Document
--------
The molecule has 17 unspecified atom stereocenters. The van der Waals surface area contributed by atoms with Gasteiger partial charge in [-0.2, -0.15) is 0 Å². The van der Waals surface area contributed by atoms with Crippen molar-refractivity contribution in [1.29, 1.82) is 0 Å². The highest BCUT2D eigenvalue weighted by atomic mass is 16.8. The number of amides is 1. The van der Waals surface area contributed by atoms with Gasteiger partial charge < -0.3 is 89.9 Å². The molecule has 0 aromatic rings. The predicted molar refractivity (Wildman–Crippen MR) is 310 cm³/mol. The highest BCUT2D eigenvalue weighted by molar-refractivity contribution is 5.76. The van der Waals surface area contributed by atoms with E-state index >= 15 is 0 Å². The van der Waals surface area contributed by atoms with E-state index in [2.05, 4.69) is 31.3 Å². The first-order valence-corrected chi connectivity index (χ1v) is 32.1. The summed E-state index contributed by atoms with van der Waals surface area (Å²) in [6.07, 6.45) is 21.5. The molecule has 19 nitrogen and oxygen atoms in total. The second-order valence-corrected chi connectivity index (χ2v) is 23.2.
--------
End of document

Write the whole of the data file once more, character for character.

The molecule has 17 unspecified atom stereocenters. The van der Waals surface area contributed by atoms with Gasteiger partial charge in [-0.2, -0.15) is 0 Å². The van der Waals surface area contributed by atoms with Crippen molar-refractivity contribution in [1.29, 1.82) is 0 Å². The highest BCUT2D eigenvalue weighted by atomic mass is 16.8. The number of amides is 1. The van der Waals surface area contributed by atoms with Gasteiger partial charge < -0.3 is 89.9 Å². The molecule has 0 aromatic rings. The predicted molar refractivity (Wildman–Crippen MR) is 310 cm³/mol. The highest BCUT2D eigenvalue weighted by molar-refractivity contribution is 5.76. The van der Waals surface area contributed by atoms with E-state index >= 15 is 0 Å². The van der Waals surface area contributed by atoms with E-state index in [2.05, 4.69) is 31.3 Å². The first-order valence-corrected chi connectivity index (χ1v) is 32.1. The summed E-state index contributed by atoms with van der Waals surface area (Å²) in [6.07, 6.45) is 21.5. The molecule has 19 nitrogen and oxygen atoms in total. The second-order valence-corrected chi connectivity index (χ2v) is 23.2.